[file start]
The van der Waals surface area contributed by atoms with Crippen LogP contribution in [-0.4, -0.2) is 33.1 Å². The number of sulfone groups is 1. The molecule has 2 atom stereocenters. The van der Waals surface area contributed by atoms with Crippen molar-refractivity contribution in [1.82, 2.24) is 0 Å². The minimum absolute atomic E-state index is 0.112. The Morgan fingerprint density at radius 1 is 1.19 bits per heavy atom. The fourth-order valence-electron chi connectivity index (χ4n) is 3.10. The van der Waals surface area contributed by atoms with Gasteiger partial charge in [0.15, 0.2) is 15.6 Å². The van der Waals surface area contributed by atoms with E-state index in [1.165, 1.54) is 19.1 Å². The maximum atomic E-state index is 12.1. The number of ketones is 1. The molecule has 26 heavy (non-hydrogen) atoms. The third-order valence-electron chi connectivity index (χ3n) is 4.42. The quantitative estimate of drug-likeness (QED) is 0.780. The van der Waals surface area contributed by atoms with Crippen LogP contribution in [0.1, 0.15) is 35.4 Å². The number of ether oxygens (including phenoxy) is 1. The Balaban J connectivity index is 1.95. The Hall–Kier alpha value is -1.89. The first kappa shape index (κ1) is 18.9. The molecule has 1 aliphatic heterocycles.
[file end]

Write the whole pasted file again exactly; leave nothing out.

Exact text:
The van der Waals surface area contributed by atoms with Crippen LogP contribution in [-0.4, -0.2) is 33.1 Å². The number of sulfone groups is 1. The molecule has 2 atom stereocenters. The van der Waals surface area contributed by atoms with Crippen molar-refractivity contribution in [1.82, 2.24) is 0 Å². The minimum absolute atomic E-state index is 0.112. The Morgan fingerprint density at radius 1 is 1.19 bits per heavy atom. The fourth-order valence-electron chi connectivity index (χ4n) is 3.10. The van der Waals surface area contributed by atoms with Gasteiger partial charge in [0.15, 0.2) is 15.6 Å². The van der Waals surface area contributed by atoms with E-state index in [1.165, 1.54) is 19.1 Å². The maximum atomic E-state index is 12.1. The number of ketones is 1. The molecule has 26 heavy (non-hydrogen) atoms. The third-order valence-electron chi connectivity index (χ3n) is 4.42. The quantitative estimate of drug-likeness (QED) is 0.780. The van der Waals surface area contributed by atoms with Crippen LogP contribution in [0.1, 0.15) is 35.4 Å². The number of ether oxygens (including phenoxy) is 1. The Balaban J connectivity index is 1.95. The Hall–Kier alpha value is -1.89. The first kappa shape index (κ1) is 18.9. The molecule has 1 aliphatic heterocycles.